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First argument of experimental philosophy against armchair philosophy: while


there are vast disagreements among intuitions on thought experiments,
then some of (or actually most of) them have to be misperception.

Second objection of experimental philosophy: intuitions are explained through


the influence of culture and socioeconomic status or the graduate program
(Studying Level or branch).

Armchair philosophys response to the second objection: culture and


socioeconomic status may influence how the texts are read, but not how
the subjects react to the shared content (experience).

Third argument against armchair philosophy and intuition as its method: this
argument derives from the above mentioned critique. The objection is that
intuitions are untestable or insufficiently testable as sources of armchair
philosophy. They do not possess the status of scientific observations. if
they are untesable how could they have/gain any epistemic standing
(position).

There two ideas on how beliefs are structured: 1. the foundationalist idea is
that one belief supports the other in an asymmetry (one-sided) support.
2. The coherentist idea is that there is mutual support among the beliefs,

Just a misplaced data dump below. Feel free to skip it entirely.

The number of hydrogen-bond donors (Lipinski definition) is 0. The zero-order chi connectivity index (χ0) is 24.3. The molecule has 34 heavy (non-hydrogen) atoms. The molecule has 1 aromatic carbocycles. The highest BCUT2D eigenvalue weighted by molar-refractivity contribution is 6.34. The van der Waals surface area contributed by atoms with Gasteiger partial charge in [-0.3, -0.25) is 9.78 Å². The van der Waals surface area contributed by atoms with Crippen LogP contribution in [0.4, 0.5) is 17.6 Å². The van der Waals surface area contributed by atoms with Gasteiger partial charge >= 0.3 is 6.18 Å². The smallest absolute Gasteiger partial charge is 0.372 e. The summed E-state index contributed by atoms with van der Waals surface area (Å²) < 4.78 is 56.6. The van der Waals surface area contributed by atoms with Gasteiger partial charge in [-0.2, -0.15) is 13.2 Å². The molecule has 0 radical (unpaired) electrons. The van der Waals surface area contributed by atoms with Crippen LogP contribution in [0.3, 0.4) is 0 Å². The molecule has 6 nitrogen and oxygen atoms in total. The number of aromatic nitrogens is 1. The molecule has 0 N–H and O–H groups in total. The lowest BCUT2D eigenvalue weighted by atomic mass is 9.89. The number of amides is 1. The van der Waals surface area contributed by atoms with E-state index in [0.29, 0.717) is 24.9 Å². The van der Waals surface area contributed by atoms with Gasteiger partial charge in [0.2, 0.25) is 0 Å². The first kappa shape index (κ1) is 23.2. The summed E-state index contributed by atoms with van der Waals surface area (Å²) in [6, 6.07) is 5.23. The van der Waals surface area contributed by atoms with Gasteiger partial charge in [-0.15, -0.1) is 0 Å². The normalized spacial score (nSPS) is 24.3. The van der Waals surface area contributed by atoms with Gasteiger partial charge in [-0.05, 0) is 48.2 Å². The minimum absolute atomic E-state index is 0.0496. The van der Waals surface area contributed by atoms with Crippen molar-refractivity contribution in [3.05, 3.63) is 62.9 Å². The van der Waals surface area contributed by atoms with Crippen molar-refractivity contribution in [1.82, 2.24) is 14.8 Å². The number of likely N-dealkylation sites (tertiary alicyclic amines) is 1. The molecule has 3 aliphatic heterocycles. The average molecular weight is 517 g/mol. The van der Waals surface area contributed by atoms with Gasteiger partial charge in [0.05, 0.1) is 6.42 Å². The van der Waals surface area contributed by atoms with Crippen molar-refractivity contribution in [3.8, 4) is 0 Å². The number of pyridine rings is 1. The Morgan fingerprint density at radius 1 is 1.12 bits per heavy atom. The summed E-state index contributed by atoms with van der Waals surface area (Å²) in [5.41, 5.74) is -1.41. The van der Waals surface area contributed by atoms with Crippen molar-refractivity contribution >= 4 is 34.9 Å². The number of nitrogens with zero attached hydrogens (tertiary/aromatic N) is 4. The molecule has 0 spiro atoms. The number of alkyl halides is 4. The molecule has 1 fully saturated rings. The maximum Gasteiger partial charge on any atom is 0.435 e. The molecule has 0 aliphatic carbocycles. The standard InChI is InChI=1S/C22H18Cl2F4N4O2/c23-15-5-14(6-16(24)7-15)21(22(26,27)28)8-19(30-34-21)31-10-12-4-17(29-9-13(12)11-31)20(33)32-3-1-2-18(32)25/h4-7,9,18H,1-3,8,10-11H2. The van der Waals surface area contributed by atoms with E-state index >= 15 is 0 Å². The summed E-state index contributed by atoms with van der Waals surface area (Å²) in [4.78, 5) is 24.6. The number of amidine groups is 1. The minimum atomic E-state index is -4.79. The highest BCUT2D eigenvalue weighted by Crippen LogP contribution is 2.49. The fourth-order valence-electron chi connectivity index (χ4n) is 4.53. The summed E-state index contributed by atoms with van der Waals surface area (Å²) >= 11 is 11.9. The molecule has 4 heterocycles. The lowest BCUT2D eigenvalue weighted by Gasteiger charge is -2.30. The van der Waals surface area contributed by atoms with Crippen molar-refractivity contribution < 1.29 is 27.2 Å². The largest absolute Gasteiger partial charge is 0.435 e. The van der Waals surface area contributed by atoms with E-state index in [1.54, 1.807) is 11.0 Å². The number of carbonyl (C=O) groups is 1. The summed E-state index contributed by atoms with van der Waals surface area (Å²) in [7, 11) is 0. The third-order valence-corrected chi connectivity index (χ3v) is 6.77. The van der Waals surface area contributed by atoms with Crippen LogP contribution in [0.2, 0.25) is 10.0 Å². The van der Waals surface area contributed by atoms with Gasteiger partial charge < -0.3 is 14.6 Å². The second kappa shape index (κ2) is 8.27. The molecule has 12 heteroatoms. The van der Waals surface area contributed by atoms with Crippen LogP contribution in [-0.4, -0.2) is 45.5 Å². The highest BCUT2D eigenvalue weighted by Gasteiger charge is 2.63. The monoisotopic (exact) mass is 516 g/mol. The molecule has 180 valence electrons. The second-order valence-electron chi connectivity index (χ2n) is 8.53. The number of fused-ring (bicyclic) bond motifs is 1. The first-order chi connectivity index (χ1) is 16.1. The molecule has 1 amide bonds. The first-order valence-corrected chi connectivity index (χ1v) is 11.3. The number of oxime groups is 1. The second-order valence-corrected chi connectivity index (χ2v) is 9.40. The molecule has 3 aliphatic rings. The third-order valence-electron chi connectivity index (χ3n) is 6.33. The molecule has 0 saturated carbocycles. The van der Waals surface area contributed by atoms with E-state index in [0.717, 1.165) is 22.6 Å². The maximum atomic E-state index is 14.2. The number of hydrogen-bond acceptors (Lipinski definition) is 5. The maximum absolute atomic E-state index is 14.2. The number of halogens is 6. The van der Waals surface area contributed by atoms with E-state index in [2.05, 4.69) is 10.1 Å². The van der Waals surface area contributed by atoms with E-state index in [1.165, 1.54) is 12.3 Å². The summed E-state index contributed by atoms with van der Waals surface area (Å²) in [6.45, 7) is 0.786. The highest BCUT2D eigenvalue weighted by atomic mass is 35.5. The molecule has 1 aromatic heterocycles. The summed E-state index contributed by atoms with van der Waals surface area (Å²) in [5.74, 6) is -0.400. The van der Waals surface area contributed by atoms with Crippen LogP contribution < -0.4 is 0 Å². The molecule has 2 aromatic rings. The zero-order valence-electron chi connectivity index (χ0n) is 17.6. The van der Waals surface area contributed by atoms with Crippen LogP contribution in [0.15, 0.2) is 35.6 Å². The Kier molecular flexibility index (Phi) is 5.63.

i.e. each belief gets all its epistemic justification from its own place in the
structure. But Sosa thinks this mutual or multilateral cannot go (continue)
for ever, i.e. there must be something else other than beliefs. Here he
presupposes perception and introspection. Because they are not based on
other beliefs, in other words, they do not need to be based on justification
or unjustification.

The relation between belief and experience: 1. B(p) gets its justification from
being based on E(p)-experiential state-. This is for perceptual justification:
i.e. relation between Subject and something Perceptible. 2. Introspective
justification works in a different way: E (an ache suffered by S) might itself
amount or come to the fact the p (S ached in a certain way).

Sosa criticizes it on the ground that in neither cases the subitizing limits of